By Colorado Review Editorial Assistant Yuni Ramos

While sending your writing into the world can certainly feel daunting at times, there are several benefits to doing so. Some highlights include reaching a new audience, boosting your confidence, engaging in the literary conversation, and obtaining professional credibility. Now that I’ve got your attention, you may be wondering where to start?

Choosing the Right Piece

The first thing you’ll want to consider is which piece you’d like to submit. The piece you choose should be the work you’re most proud of. You’ll want to submit work that you’d be happy with if it were published as is. So, that piece you just finished writing, the one you’re really excited about? You may want to set that aside for a few days. This allows you to see it with fresh eyes before you decide if it requires revision.

Often times, literary journals and magazines will ask for submissions about specific topics. If you ever find yourself in a creative rut or are unsure of what to write about, these calls for submission serve as excellent writing prompts.

So, you’ve written something that you’re proud of, collected feedback from your most trusted writer friends, and revised your work to ensure it’s everything you want it to be. Now what?

Finding the Right Home for Your Piece

You’ll need to read through a variety of journals to determine which ones will make a good home for your work. Here are a few resources to help you with this:


I’ll assume you already have a Submittable account. (If not, what are you waiting for? It’s free!) Allow me to introduce you to your new best friend: Submittable’s discovery tool. This tool gives you access to calls for submission listed in order, based on upcoming deadlines. You can also search by topic, genre, or deadline. Submittable allows you to view the journal’s website, read issues and submission guidelines, submit your work, and track submissions.


Entropy is a magazine that publishes a list of places you can submit your work to. The list includes the literary press or journal’s name, deadline, genre, fee, and prize (if applicable). The order is based on the type of source, and the list is updated every three months. The best part? It’s also free!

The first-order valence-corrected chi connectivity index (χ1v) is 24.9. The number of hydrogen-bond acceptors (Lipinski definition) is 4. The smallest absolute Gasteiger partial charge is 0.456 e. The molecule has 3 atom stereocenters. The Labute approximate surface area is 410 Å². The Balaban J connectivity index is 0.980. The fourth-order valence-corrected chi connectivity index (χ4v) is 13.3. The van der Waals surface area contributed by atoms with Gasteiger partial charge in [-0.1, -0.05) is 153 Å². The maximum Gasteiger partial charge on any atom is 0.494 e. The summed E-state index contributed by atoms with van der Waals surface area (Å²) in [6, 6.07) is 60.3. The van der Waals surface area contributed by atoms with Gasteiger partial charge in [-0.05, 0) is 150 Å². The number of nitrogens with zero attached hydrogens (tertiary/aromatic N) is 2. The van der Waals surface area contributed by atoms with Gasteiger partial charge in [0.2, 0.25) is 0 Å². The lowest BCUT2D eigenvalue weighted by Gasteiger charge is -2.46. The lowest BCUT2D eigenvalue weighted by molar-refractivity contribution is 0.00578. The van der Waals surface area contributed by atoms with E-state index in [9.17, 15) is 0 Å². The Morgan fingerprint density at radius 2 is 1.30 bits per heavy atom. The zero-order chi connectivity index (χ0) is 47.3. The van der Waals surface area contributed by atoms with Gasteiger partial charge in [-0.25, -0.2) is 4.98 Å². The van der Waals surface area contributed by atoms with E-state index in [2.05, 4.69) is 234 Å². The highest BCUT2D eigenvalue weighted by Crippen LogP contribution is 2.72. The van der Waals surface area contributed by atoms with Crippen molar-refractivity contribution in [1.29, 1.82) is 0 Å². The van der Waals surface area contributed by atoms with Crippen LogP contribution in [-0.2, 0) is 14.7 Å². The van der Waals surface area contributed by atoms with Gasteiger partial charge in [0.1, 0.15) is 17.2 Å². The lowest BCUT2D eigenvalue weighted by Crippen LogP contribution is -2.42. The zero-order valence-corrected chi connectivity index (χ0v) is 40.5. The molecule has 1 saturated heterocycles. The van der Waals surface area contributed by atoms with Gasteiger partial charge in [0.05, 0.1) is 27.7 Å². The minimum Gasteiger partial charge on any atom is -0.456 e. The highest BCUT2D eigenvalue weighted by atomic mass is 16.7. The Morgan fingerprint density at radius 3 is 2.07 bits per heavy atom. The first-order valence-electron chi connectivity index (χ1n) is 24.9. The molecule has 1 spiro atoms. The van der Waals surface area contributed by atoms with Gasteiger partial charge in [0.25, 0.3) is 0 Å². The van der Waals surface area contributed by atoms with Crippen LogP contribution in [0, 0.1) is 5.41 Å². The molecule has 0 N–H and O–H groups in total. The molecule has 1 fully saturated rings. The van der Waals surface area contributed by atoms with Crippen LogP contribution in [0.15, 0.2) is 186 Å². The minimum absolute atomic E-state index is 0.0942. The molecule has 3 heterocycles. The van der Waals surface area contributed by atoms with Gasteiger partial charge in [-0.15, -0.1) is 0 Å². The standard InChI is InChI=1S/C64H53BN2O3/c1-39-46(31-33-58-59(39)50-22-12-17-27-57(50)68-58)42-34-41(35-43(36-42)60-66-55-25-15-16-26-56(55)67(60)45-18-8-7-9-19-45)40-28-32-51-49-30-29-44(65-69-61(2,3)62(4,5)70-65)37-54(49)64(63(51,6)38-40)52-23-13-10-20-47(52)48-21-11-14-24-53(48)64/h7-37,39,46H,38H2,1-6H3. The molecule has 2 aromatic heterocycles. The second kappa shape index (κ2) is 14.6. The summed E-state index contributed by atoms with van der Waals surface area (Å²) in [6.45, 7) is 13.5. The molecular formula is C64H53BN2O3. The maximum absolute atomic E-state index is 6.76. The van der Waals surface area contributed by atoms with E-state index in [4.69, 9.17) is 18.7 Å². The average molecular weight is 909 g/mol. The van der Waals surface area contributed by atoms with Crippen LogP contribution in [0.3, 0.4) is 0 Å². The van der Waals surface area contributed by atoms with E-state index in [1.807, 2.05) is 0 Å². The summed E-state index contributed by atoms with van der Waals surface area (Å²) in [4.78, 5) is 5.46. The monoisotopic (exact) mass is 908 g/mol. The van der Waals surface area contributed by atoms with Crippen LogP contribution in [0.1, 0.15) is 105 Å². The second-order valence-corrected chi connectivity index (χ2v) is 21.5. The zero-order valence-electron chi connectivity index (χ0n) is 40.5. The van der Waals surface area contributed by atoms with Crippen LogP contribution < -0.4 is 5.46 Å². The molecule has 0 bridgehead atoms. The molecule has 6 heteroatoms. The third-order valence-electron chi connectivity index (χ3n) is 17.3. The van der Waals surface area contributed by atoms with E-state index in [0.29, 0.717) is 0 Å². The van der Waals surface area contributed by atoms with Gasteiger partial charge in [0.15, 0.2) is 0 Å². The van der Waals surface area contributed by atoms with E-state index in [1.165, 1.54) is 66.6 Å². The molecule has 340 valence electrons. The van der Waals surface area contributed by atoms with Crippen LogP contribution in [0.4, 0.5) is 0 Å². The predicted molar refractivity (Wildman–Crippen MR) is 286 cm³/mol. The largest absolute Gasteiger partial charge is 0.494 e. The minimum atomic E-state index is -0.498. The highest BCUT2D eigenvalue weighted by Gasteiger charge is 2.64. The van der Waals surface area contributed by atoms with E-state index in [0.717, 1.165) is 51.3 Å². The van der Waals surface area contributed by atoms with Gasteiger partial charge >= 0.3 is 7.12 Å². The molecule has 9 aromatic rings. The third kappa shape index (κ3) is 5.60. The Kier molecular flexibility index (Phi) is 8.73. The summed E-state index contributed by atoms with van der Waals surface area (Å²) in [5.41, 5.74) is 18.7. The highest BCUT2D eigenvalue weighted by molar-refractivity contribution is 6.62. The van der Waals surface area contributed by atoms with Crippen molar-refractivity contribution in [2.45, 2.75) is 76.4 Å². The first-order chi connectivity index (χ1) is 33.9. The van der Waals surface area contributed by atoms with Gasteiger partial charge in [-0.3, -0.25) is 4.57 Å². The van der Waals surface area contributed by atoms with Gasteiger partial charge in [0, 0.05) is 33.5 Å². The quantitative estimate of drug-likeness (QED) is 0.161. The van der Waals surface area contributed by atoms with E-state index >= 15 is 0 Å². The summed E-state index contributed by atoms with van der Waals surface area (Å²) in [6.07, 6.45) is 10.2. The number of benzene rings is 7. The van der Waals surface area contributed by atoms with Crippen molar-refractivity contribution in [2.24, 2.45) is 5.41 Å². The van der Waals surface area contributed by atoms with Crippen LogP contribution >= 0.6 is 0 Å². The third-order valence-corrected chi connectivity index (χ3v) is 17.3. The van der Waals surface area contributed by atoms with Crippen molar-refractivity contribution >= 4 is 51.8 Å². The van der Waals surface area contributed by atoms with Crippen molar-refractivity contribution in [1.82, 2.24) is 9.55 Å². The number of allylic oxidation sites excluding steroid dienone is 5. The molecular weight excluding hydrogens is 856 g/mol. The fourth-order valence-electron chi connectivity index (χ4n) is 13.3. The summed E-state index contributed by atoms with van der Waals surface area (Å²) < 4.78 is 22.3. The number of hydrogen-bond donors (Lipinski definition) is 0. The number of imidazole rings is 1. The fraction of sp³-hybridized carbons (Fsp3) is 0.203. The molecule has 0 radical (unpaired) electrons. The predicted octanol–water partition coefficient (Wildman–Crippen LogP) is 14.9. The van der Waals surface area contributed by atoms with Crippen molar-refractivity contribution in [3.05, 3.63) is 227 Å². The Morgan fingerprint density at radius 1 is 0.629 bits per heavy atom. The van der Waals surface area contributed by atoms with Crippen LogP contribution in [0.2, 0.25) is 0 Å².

Poets & Writers:

This is another free resource, which lists different journals and magazines, providing a short description of each, the dates submissions are accepted, and the different genres that are published. They also offer publishing tips from agents and editors.

Writing a Cover Letter

Once you’ve chosen where you’d like to submit your work, you will want to review each publisher’s submission guidelines to make sure that you include everything they ask for in your cover letter. Here’s a general template:

Dear Editor(s) Name(s),

Please consider my 3,500 word essay/story, “Essay/Story.” S​ince this is a simultaneous submission, I will promptly contact you if this piece is accepted elsewhere.

Thank you for your time.

All the best,

Your Full Name

After Submitting

•Keep a record of the places that you’ve submitted to so that if your piece is accepted, you can immediately notify all other journals.
•Make a note of places that reject your piece, but encourage you to send additional work in the future. Take their word for it.
•Know that rejection is a part of the process. Instead of viewing it negatively, try to reframe it in your mind. Make it your goal to get one hundred rejections. Rejections are evidence that you’re making an effort to put your words into the world.
•Create more beautiful work!


Editor’s Note: Check out associate editor Aliceanna Stopher’s blog post for more tips on submitting!